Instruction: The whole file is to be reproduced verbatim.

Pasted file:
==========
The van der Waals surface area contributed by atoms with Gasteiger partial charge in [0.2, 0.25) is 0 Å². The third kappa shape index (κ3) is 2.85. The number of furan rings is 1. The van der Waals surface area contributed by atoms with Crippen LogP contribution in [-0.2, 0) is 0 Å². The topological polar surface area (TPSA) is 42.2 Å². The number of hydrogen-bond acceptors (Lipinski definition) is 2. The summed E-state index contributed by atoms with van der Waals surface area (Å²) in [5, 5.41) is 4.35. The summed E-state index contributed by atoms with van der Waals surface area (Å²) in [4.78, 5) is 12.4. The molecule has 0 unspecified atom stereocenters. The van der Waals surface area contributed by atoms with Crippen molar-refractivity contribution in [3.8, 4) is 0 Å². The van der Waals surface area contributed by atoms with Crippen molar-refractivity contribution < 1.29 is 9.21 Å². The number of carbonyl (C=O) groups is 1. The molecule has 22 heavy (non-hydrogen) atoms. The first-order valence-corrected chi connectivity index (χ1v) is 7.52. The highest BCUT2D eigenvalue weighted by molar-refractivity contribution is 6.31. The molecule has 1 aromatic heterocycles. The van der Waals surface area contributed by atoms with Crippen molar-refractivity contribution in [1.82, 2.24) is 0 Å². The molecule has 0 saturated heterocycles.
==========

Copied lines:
The van der Waals surface area contributed by atoms with Gasteiger partial charge in [0.2, 0.25) is 0 Å². The third kappa shape index (κ3) is 2.85. The number of furan rings is 1. The van der Waals surface area contributed by atoms with Crippen LogP contribution in [-0.2, 0) is 0 Å². The topological polar surface area (TPSA) is 42.2 Å². The number of hydrogen-bond acceptors (Lipinski definition) is 2. The summed E-state index contributed by atoms with van der Waals surface area (Å²) in [5, 5.41) is 4.35. The summed E-state index contributed by atoms with van der Waals surface area (Å²) in [4.78, 5) is 12.4. The molecule has 0 unspecified atom stereocenters. The van der Waals surface area contributed by atoms with Crippen molar-refractivity contribution in [3.8, 4) is 0 Å². The van der Waals surface area contributed by atoms with Crippen molar-refractivity contribution < 1.29 is 9.21 Å². The number of carbonyl (C=O) groups is 1. The molecule has 22 heavy (non-hydrogen) atoms. The first-order valence-corrected chi connectivity index (χ1v) is 7.52. The highest BCUT2D eigenvalue weighted by molar-refractivity contribution is 6.31. The molecule has 1 aromatic heterocycles. The van der Waals surface area contributed by atoms with Crippen molar-refractivity contribution in [1.82, 2.24) is 0 Å². The molecule has 0 saturated heterocycles.